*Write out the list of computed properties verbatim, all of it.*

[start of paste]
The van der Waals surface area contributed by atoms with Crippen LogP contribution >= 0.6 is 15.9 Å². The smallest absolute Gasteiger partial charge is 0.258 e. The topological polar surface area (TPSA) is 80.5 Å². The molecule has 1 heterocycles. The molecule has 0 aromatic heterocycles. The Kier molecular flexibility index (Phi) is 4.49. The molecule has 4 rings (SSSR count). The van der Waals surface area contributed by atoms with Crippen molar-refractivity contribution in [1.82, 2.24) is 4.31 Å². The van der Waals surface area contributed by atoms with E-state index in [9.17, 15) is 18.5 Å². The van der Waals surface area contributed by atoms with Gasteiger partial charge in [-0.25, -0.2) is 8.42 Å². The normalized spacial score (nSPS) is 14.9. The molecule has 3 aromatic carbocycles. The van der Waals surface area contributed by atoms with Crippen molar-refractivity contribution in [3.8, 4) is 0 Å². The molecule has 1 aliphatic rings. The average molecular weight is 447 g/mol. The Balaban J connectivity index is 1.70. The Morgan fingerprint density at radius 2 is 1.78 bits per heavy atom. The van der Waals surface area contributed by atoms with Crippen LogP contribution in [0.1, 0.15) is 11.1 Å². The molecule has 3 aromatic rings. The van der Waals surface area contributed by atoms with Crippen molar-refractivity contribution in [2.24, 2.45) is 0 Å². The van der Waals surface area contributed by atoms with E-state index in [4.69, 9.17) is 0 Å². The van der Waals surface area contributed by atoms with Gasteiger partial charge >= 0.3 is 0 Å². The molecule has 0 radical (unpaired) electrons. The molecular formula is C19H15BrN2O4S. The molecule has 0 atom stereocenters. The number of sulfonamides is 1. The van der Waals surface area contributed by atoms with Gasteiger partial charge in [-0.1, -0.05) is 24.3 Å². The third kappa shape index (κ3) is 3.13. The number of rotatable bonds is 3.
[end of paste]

The van der Waals surface area contributed by atoms with Crippen LogP contribution >= 0.6 is 15.9 Å². The smallest absolute Gasteiger partial charge is 0.258 e. The topological polar surface area (TPSA) is 80.5 Å². The molecule has 1 heterocycles. The molecule has 0 aromatic heterocycles. The Kier molecular flexibility index (Phi) is 4.49. The molecule has 4 rings (SSSR count). The van der Waals surface area contributed by atoms with Crippen molar-refractivity contribution in [1.82, 2.24) is 4.31 Å². The van der Waals surface area contributed by atoms with E-state index in [9.17, 15) is 18.5 Å². The van der Waals surface area contributed by atoms with Gasteiger partial charge in [-0.25, -0.2) is 8.42 Å². The normalized spacial score (nSPS) is 14.9. The molecule has 3 aromatic carbocycles. The van der Waals surface area contributed by atoms with Crippen molar-refractivity contribution in [3.8, 4) is 0 Å². The molecule has 1 aliphatic rings. The average molecular weight is 447 g/mol. The Balaban J connectivity index is 1.70. The Morgan fingerprint density at radius 2 is 1.78 bits per heavy atom. The van der Waals surface area contributed by atoms with Crippen LogP contribution in [0.1, 0.15) is 11.1 Å². The molecule has 3 aromatic rings. The van der Waals surface area contributed by atoms with Crippen molar-refractivity contribution in [2.24, 2.45) is 0 Å². The van der Waals surface area contributed by atoms with E-state index in [4.69, 9.17) is 0 Å². The van der Waals surface area contributed by atoms with Gasteiger partial charge >= 0.3 is 0 Å². The molecule has 0 radical (unpaired) electrons. The molecular formula is C19H15BrN2O4S. The molecule has 0 atom stereocenters. The number of sulfonamides is 1. The van der Waals surface area contributed by atoms with Gasteiger partial charge in [-0.1, -0.05) is 24.3 Å². The third kappa shape index (κ3) is 3.13. The number of rotatable bonds is 3.